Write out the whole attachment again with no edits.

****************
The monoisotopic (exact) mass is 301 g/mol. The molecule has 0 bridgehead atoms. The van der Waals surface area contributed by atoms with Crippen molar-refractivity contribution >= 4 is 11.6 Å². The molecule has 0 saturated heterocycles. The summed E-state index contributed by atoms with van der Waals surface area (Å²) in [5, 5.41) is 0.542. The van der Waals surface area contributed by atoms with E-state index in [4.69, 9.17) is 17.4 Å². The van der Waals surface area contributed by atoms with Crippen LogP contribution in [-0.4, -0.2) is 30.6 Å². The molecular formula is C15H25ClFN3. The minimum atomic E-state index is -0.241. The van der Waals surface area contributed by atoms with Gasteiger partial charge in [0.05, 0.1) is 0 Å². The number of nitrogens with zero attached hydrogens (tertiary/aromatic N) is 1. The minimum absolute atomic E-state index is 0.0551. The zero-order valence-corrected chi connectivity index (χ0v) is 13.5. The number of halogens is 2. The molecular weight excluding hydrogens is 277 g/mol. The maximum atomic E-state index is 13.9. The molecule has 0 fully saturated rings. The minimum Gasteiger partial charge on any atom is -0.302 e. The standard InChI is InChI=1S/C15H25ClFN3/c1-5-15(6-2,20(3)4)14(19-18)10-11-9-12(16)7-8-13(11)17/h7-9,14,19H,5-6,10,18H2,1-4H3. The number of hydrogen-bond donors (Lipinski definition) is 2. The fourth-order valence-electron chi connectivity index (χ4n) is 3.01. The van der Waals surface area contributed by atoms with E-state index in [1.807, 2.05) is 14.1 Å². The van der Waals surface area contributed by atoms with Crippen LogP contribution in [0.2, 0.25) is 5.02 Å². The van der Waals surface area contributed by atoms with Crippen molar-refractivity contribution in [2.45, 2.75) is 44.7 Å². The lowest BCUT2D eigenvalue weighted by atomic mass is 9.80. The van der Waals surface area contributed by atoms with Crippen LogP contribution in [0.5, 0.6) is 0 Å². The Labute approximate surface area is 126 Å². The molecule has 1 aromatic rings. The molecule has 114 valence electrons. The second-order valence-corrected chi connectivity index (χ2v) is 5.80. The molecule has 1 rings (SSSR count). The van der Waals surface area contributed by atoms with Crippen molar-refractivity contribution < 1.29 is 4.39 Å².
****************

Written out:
The monoisotopic (exact) mass is 301 g/mol. The molecule has 0 bridgehead atoms. The van der Waals surface area contributed by atoms with Crippen molar-refractivity contribution >= 4 is 11.6 Å². The molecule has 0 saturated heterocycles. The summed E-state index contributed by atoms with van der Waals surface area (Å²) in [5, 5.41) is 0.542. The van der Waals surface area contributed by atoms with E-state index in [4.69, 9.17) is 17.4 Å². The van der Waals surface area contributed by atoms with Crippen LogP contribution in [-0.4, -0.2) is 30.6 Å². The molecular formula is C15H25ClFN3. The minimum atomic E-state index is -0.241. The van der Waals surface area contributed by atoms with Gasteiger partial charge in [0.05, 0.1) is 0 Å². The number of nitrogens with zero attached hydrogens (tertiary/aromatic N) is 1. The minimum absolute atomic E-state index is 0.0551. The zero-order valence-corrected chi connectivity index (χ0v) is 13.5. The number of halogens is 2. The molecular weight excluding hydrogens is 277 g/mol. The maximum atomic E-state index is 13.9. The molecule has 0 fully saturated rings. The minimum Gasteiger partial charge on any atom is -0.302 e. The standard InChI is InChI=1S/C15H25ClFN3/c1-5-15(6-2,20(3)4)14(19-18)10-11-9-12(16)7-8-13(11)17/h7-9,14,19H,5-6,10,18H2,1-4H3. The number of hydrogen-bond donors (Lipinski definition) is 2. The fourth-order valence-electron chi connectivity index (χ4n) is 3.01. The van der Waals surface area contributed by atoms with E-state index in [1.807, 2.05) is 14.1 Å². The van der Waals surface area contributed by atoms with Crippen LogP contribution in [0.2, 0.25) is 5.02 Å². The van der Waals surface area contributed by atoms with Crippen molar-refractivity contribution in [2.45, 2.75) is 44.7 Å². The lowest BCUT2D eigenvalue weighted by atomic mass is 9.80. The van der Waals surface area contributed by atoms with Crippen LogP contribution in [0.5, 0.6) is 0 Å². The Labute approximate surface area is 126 Å². The molecule has 1 aromatic rings. The molecule has 114 valence electrons. The second-order valence-corrected chi connectivity index (χ2v) is 5.80. The molecule has 1 rings (SSSR count). The van der Waals surface area contributed by atoms with Crippen molar-refractivity contribution < 1.29 is 4.39 Å².